“We Could Hold Them for 100 Years If the Conflict Lasts for 100 Years”

Last week, the government was forced to lay bare its extreme argument that it can detain prisoners for a lifetime, without charge

Last week, Justice Department lawyer Ronald Wiltsie told a federal district court in Washington, D.C. that the Trump administration is entitled to imprison detainees for 100 years without charge or trial.

Wiltsie was responding to a question from U.S. District Judge Thomas Hogan, who seemed troubled by the government’s unequivocal claim that pursuant to the laws of war, it can hold men at Guantanamo without charge until the “end of hostilities” — regardless of when, if ever, that may be.

“So if we have 100 years of war,” as there were between France and England in the 14th – 15th centuries, Judge Hogan asked, “can these same detainees be held that whole time?”

“Yes, your honor,” said Wiltsie. “We could hold them for 100 years if the conflict lasts for 100 years.”

This exchange, highlighting the absurdity of the government’s position, was articulated during a July 11 hearing in al-Bihani v. Trump, a mass habeas corpus petition brought on behalf of eleven Guantanamo detainees. The government’s position stretches its interpretation of the laws of war to an illogical extreme.

Indeed, only provisions of the Geneva Conventions that apply to international armed conflict between states provide a legal basis for detention. Drafted in the wake of the World Wars in the 20th Century, the Conventions’ drafters certainly were not contemplating the hundred years’ war between kingdoms.  There is no explicit authorization of detention in the Convention’s rules governing non-international armed conflict, between a state and a non-state armed group.  And while the U.S. government has claimed that the rules of international armed conflict apply to what it has termed its global conflict against the non-state armed groups al Qaeda, the Taliban and “associated forces”, there comes a time when that analogy gets stretched too far.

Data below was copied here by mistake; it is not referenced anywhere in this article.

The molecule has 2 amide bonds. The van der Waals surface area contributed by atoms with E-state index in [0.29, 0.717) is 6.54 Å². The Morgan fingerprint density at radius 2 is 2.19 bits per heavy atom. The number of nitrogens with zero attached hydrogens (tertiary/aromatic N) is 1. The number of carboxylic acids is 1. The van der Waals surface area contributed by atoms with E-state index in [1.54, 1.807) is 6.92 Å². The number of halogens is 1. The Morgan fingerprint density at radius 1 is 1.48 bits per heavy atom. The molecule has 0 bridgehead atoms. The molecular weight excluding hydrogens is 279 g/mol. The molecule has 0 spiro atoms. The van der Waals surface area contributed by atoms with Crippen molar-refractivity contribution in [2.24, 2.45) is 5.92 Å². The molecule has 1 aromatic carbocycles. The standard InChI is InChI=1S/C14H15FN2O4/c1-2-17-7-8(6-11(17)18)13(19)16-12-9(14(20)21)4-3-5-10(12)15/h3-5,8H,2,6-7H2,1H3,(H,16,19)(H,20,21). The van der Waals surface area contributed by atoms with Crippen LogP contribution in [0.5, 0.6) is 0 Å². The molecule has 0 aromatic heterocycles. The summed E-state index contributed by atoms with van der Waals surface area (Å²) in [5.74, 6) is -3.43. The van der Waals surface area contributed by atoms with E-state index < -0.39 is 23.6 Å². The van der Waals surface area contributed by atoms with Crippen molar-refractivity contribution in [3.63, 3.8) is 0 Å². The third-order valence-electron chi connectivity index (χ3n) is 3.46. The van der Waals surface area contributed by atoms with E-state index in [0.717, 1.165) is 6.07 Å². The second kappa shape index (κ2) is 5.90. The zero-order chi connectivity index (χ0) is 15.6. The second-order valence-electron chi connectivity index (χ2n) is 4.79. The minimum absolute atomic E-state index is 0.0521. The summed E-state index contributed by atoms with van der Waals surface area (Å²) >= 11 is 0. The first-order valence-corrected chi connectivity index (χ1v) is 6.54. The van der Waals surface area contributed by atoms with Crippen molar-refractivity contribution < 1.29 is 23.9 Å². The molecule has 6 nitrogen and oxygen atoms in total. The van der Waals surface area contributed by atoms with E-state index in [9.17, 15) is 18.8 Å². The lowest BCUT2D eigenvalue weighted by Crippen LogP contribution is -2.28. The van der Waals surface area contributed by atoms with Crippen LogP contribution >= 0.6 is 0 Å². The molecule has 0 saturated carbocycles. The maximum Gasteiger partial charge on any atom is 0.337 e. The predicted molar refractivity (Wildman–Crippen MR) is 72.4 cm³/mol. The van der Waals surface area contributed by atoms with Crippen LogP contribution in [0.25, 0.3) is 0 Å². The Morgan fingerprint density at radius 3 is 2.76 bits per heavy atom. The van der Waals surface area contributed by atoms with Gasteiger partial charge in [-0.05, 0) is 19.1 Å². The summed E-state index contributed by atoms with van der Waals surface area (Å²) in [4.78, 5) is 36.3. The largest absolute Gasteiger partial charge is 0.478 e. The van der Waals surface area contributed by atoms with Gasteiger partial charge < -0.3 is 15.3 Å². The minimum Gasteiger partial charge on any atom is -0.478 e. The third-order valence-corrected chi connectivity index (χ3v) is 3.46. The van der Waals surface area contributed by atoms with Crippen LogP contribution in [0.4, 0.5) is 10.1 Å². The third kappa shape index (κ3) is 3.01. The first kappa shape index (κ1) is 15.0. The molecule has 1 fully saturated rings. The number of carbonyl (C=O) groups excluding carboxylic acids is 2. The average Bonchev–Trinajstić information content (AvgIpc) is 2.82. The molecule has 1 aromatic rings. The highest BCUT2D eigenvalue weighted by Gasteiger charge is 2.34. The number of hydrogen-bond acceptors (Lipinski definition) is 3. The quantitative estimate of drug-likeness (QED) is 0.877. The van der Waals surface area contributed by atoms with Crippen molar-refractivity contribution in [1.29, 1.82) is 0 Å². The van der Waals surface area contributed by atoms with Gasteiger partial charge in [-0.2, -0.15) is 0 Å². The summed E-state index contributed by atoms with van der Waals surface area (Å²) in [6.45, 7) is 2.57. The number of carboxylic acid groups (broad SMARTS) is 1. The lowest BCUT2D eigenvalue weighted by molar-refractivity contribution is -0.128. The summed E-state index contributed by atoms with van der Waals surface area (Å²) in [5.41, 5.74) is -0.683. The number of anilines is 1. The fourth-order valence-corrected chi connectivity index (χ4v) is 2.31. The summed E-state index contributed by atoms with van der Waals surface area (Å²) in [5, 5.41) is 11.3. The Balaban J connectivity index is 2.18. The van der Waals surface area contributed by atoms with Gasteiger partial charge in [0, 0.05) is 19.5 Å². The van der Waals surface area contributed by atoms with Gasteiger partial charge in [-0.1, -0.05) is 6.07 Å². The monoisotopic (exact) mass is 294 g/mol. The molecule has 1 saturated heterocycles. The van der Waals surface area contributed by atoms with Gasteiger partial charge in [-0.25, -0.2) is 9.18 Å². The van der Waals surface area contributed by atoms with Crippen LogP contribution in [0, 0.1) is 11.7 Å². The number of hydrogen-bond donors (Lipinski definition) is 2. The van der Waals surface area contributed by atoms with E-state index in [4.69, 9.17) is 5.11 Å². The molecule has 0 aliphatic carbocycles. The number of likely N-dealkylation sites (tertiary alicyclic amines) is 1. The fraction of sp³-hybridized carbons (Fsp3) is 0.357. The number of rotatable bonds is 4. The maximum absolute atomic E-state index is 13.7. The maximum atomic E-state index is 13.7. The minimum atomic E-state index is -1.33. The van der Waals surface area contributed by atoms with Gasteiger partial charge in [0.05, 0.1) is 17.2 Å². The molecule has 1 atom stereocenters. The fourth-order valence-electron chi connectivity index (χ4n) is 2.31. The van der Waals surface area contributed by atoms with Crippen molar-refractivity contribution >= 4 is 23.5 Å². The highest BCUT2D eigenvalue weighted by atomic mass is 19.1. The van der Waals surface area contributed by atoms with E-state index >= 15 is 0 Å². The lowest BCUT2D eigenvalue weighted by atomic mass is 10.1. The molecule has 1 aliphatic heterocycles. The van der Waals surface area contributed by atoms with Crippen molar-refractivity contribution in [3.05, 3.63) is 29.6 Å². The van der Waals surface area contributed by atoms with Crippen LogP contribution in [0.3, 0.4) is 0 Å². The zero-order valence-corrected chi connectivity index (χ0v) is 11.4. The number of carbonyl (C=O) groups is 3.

As Center for Constitutional Rights Legal Director Baher Azmy, representing the detainees, told Judge Hogan on Wednesday: “there must be some limits.”

Yet throughout the last two decades, the U.S. has misapplied these rules by analogy to situations that aren’t armed conflicts at all, as well as to situations that are non-international armed conflicts, in which international humanitarian law on its own cannot serve as a legal basis for detention.

The Supreme Court itself has acknowledged that the government may exceed the limits of that analogy, as Judge Hogan noted on Wednesday. Clearly troubled by the government’s argument, he quoted Justice O’Connor statement in Hamdi v. Rumsfeld that while the laws of war allow detention to prevent a return to the battlefield during armed conflict, “if the practical circumstances of a given conflict are entirely unlike those of the conflicts that informed the development of the law of war, that understanding may unravel.”